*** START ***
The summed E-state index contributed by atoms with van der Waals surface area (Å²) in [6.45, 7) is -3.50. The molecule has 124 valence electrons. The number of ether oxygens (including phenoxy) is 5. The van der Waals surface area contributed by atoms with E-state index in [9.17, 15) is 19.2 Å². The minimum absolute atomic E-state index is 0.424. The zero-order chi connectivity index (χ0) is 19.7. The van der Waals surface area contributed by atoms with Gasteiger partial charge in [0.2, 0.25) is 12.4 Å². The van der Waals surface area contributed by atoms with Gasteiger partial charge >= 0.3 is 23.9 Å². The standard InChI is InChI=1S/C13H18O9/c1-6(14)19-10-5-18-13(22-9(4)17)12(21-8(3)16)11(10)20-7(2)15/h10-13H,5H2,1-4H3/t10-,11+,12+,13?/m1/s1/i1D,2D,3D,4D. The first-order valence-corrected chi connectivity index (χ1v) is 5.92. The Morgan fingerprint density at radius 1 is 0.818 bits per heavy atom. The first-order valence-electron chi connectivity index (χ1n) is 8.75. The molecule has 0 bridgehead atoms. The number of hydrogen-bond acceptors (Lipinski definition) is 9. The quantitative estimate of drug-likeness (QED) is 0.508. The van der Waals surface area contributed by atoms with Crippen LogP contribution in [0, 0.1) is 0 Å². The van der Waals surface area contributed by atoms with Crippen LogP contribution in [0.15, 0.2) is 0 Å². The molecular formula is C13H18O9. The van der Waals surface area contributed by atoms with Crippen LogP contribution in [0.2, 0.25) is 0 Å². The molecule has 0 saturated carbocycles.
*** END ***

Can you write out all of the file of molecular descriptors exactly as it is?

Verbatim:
The summed E-state index contributed by atoms with van der Waals surface area (Å²) in [6.45, 7) is -3.50. The molecule has 124 valence electrons. The number of ether oxygens (including phenoxy) is 5. The van der Waals surface area contributed by atoms with E-state index in [9.17, 15) is 19.2 Å². The minimum absolute atomic E-state index is 0.424. The zero-order chi connectivity index (χ0) is 19.7. The van der Waals surface area contributed by atoms with Gasteiger partial charge in [0.2, 0.25) is 12.4 Å². The van der Waals surface area contributed by atoms with Gasteiger partial charge >= 0.3 is 23.9 Å². The standard InChI is InChI=1S/C13H18O9/c1-6(14)19-10-5-18-13(22-9(4)17)12(21-8(3)16)11(10)20-7(2)15/h10-13H,5H2,1-4H3/t10-,11+,12+,13?/m1/s1/i1D,2D,3D,4D. The first-order valence-corrected chi connectivity index (χ1v) is 5.92. The Morgan fingerprint density at radius 1 is 0.818 bits per heavy atom. The first-order valence-electron chi connectivity index (χ1n) is 8.75. The molecule has 0 bridgehead atoms. The number of hydrogen-bond acceptors (Lipinski definition) is 9. The quantitative estimate of drug-likeness (QED) is 0.508. The van der Waals surface area contributed by atoms with Crippen LogP contribution in [0, 0.1) is 0 Å². The van der Waals surface area contributed by atoms with Crippen LogP contribution in [0.15, 0.2) is 0 Å². The molecular formula is C13H18O9. The van der Waals surface area contributed by atoms with Crippen LogP contribution in [0.2, 0.25) is 0 Å². The molecule has 0 saturated carbocycles.